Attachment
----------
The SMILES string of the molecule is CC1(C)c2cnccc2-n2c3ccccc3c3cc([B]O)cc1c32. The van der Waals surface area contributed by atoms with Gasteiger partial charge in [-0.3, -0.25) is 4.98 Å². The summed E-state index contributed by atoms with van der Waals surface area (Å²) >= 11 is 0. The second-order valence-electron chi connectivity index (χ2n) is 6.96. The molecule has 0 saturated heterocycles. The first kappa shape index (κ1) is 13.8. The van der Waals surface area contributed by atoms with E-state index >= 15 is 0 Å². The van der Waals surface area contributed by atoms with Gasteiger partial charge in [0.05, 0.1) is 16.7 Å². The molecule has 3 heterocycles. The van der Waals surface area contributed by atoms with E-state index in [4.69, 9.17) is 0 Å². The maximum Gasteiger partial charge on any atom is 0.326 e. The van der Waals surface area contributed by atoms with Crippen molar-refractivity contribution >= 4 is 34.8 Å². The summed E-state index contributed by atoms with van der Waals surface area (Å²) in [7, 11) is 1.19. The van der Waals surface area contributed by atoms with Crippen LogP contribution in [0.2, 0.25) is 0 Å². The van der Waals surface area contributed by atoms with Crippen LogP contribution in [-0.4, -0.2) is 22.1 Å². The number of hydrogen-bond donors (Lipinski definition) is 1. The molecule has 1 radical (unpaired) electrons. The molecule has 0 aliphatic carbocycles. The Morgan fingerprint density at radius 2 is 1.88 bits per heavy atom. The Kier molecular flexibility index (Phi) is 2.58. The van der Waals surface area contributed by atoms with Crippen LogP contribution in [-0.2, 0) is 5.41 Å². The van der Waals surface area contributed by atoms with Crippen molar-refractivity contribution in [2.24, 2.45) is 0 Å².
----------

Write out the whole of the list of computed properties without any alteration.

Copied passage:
The SMILES string of the molecule is CC1(C)c2cnccc2-n2c3ccccc3c3cc([B]O)cc1c32. The van der Waals surface area contributed by atoms with Gasteiger partial charge in [-0.3, -0.25) is 4.98 Å². The summed E-state index contributed by atoms with van der Waals surface area (Å²) >= 11 is 0. The second-order valence-electron chi connectivity index (χ2n) is 6.96. The molecule has 0 saturated heterocycles. The first kappa shape index (κ1) is 13.8. The van der Waals surface area contributed by atoms with E-state index >= 15 is 0 Å². The van der Waals surface area contributed by atoms with Gasteiger partial charge in [0.05, 0.1) is 16.7 Å². The molecule has 3 heterocycles. The van der Waals surface area contributed by atoms with E-state index in [4.69, 9.17) is 0 Å². The maximum Gasteiger partial charge on any atom is 0.326 e. The van der Waals surface area contributed by atoms with Crippen molar-refractivity contribution >= 4 is 34.8 Å². The summed E-state index contributed by atoms with van der Waals surface area (Å²) in [7, 11) is 1.19. The van der Waals surface area contributed by atoms with Crippen LogP contribution in [0.2, 0.25) is 0 Å². The van der Waals surface area contributed by atoms with Crippen LogP contribution in [-0.4, -0.2) is 22.1 Å². The number of hydrogen-bond donors (Lipinski definition) is 1. The molecule has 1 radical (unpaired) electrons. The molecule has 0 aliphatic carbocycles. The Morgan fingerprint density at radius 2 is 1.88 bits per heavy atom. The Kier molecular flexibility index (Phi) is 2.58. The van der Waals surface area contributed by atoms with Crippen LogP contribution in [-0.2, 0) is 5.41 Å². The van der Waals surface area contributed by atoms with Crippen molar-refractivity contribution in [2.24, 2.45) is 0 Å².